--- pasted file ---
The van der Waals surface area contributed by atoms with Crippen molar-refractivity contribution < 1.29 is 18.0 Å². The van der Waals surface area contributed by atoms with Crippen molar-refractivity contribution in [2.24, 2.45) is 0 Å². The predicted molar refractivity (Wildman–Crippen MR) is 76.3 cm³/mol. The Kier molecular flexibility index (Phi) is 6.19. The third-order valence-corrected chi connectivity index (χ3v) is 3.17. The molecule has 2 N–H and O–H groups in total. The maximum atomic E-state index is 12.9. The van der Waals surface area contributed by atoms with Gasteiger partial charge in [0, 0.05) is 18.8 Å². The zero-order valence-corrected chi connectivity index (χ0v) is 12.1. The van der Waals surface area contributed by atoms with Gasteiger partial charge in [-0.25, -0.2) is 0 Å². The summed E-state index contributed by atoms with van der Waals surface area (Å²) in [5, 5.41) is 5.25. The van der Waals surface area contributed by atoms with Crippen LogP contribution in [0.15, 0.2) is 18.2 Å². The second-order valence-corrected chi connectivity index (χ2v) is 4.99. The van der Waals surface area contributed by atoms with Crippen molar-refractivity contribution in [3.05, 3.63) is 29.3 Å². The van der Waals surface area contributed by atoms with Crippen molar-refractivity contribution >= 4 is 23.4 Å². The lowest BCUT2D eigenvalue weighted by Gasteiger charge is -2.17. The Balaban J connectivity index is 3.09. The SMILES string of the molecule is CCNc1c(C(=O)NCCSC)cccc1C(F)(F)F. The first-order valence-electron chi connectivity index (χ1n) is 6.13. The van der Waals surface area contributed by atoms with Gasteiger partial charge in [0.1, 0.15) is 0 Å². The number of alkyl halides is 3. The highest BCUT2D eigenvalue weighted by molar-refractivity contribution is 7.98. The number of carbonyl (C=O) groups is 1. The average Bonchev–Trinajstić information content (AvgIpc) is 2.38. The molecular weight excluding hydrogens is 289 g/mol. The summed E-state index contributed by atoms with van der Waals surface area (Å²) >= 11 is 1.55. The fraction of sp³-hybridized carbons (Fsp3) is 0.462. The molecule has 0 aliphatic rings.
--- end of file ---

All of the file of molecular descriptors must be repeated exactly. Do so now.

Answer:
The van der Waals surface area contributed by atoms with Crippen molar-refractivity contribution < 1.29 is 18.0 Å². The van der Waals surface area contributed by atoms with Crippen molar-refractivity contribution in [2.24, 2.45) is 0 Å². The predicted molar refractivity (Wildman–Crippen MR) is 76.3 cm³/mol. The Kier molecular flexibility index (Phi) is 6.19. The third-order valence-corrected chi connectivity index (χ3v) is 3.17. The molecule has 2 N–H and O–H groups in total. The maximum atomic E-state index is 12.9. The van der Waals surface area contributed by atoms with Gasteiger partial charge in [0, 0.05) is 18.8 Å². The zero-order valence-corrected chi connectivity index (χ0v) is 12.1. The van der Waals surface area contributed by atoms with Gasteiger partial charge in [-0.25, -0.2) is 0 Å². The summed E-state index contributed by atoms with van der Waals surface area (Å²) in [5, 5.41) is 5.25. The van der Waals surface area contributed by atoms with Crippen LogP contribution in [0.15, 0.2) is 18.2 Å². The second-order valence-corrected chi connectivity index (χ2v) is 4.99. The van der Waals surface area contributed by atoms with Crippen molar-refractivity contribution in [3.05, 3.63) is 29.3 Å². The van der Waals surface area contributed by atoms with Crippen molar-refractivity contribution >= 4 is 23.4 Å². The lowest BCUT2D eigenvalue weighted by Gasteiger charge is -2.17. The Balaban J connectivity index is 3.09. The SMILES string of the molecule is CCNc1c(C(=O)NCCSC)cccc1C(F)(F)F. The first-order valence-electron chi connectivity index (χ1n) is 6.13. The van der Waals surface area contributed by atoms with Gasteiger partial charge in [0.1, 0.15) is 0 Å². The number of alkyl halides is 3. The highest BCUT2D eigenvalue weighted by molar-refractivity contribution is 7.98. The number of carbonyl (C=O) groups is 1. The average Bonchev–Trinajstić information content (AvgIpc) is 2.38. The molecular weight excluding hydrogens is 289 g/mol. The summed E-state index contributed by atoms with van der Waals surface area (Å²) >= 11 is 1.55. The fraction of sp³-hybridized carbons (Fsp3) is 0.462. The molecule has 0 aliphatic rings.